Microsoft has seemingly backed itself into a not-too-promising corner with gamers who were expecting something more akin to Sony's PS4 reveal. Instead, they were presented with an hour long event that was not necessarily aimed at them.
The console maker is expected to turn their attention to the gaming community by the time E3 rolls around in a couple of weeks but the Xbox One reveal event had more than its fair share of ugly due to missteps both in and outside of Microsoft's big tent on the Redmond, Washington campus.
The Xbox One will launch later this fall before Thanksgiving. GameStop expects the price to be less than that of the Xbox 360 at launch.
Land of Confusion
This would have gone under the missing heading if not for a certain Wired article concerning how the Xbox One will handle used games and always be online. By not directly explaining how the concepts behind the always online console and how pre-owned, rented or borrowed during the event, Microsoft left the interpretation completely open to the press which is always dangerous. There were quick interviews and follow-ups with seemingly conflicting information and no true one clear voice on how these things will work on the console. And even when it put out a definitive statement in a FAQ or on MajorNelson.com, the company didn't provide a complete and forthright answer which only leads to more rampant speculation.
The amazing thing though about the piling on over Microsoft’s used game scheme is that Sony was able to deftly avoid any controversy since its reveal of the PS4 by not mentioning it at all. However, it is clear the console maker has a similar plan in the works following comments from GameStop today during an earnings call and Electronic Arts ditching its Online Pass.
The Wrong Focus
The Xbox One is supposed to be an All in One console but Microsoft's presentation certainly didn't feel like it. It wasn't just the lack of games announced or shown it was that there was very little mentioned about what makes the Xbox One great for playing games. It's great that Microsoft wants to hit as broad an audience as possible but what is it about the device that is going to make a gamer want to plunk down a couple of hundred dollars and sign up for Xbox LIVE Gold at $60 a year? It certainly isn't Skype or TV shows.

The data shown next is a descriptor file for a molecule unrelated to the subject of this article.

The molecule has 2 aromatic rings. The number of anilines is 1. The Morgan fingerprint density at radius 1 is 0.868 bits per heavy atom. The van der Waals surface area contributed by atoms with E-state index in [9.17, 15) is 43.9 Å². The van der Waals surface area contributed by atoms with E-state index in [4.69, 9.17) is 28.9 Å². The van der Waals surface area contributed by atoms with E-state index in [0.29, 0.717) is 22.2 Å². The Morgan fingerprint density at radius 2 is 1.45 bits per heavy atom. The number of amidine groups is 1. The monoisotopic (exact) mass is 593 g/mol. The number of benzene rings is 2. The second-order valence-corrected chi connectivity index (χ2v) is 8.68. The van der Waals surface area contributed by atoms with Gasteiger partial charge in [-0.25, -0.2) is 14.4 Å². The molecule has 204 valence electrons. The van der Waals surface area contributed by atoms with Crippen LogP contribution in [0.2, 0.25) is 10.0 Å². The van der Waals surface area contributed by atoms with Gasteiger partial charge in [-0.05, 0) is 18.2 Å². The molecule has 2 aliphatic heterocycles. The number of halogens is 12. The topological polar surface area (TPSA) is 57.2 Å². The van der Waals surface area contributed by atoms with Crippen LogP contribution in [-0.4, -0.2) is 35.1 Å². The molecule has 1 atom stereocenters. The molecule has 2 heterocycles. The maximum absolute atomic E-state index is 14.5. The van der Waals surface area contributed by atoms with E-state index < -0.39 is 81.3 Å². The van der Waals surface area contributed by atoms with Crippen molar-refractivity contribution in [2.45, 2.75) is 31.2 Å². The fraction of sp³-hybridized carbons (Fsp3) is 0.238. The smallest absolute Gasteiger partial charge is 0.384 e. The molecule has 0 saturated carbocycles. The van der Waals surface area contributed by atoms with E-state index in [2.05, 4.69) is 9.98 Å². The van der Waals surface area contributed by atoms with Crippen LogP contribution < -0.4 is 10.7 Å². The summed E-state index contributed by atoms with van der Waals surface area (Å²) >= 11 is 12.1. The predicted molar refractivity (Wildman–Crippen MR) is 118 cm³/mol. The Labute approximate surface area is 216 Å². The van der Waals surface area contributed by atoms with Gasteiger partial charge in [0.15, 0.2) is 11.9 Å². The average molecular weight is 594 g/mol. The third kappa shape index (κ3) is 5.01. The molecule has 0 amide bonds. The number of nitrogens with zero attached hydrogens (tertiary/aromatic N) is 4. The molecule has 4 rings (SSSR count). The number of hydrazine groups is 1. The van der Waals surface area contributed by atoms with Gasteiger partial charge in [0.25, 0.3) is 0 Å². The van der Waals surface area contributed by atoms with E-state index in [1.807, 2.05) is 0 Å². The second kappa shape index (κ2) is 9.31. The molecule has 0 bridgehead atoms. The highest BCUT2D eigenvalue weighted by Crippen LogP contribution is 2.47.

Steam-ifying the Home Console
The model for the next-gen consoles appears to be that the disk consumers purchase is just a delivery method for games. In truth, Microsoft (and likely Sony) would prefer it if consumers bought the game online and downloaded it to their consoles. That's why both will install the games completely to the hard drive. That's why the Xbox One is apparently required to periodically "phone home" to verify game licenses and such. That's why each game install is tied to a specific account.
If this sounds familiar, it is because it is very similar to Valve's Steam service. This also puts up a huge roadblock on lending games to friends, renting games and selling games once done with them. There are questions that still need to be answered by Microsoft and Sony but it represents the most dramatic shift in consumer ownership of console games in the history of the industry - and not to the benefit of the consumer.
Pissed off Gamers
The backlash to Microsoft's Xbox One reveal, the Wired article and the confused response from Microsoft was immediate and vicious from the gaming community. This is the group that will be more apt to purchase the console at launch than someone looking for an entertainment device. They can just as easily go pick up a Roku for a $100 or less if they want that. Microsoft is going to have to come heavy with the gaming focus at E3 with not just a large lineup of exclusives but a lineup of exclusives that makes gamers have wet dreams to regain what was lost from the Xbox One reveal.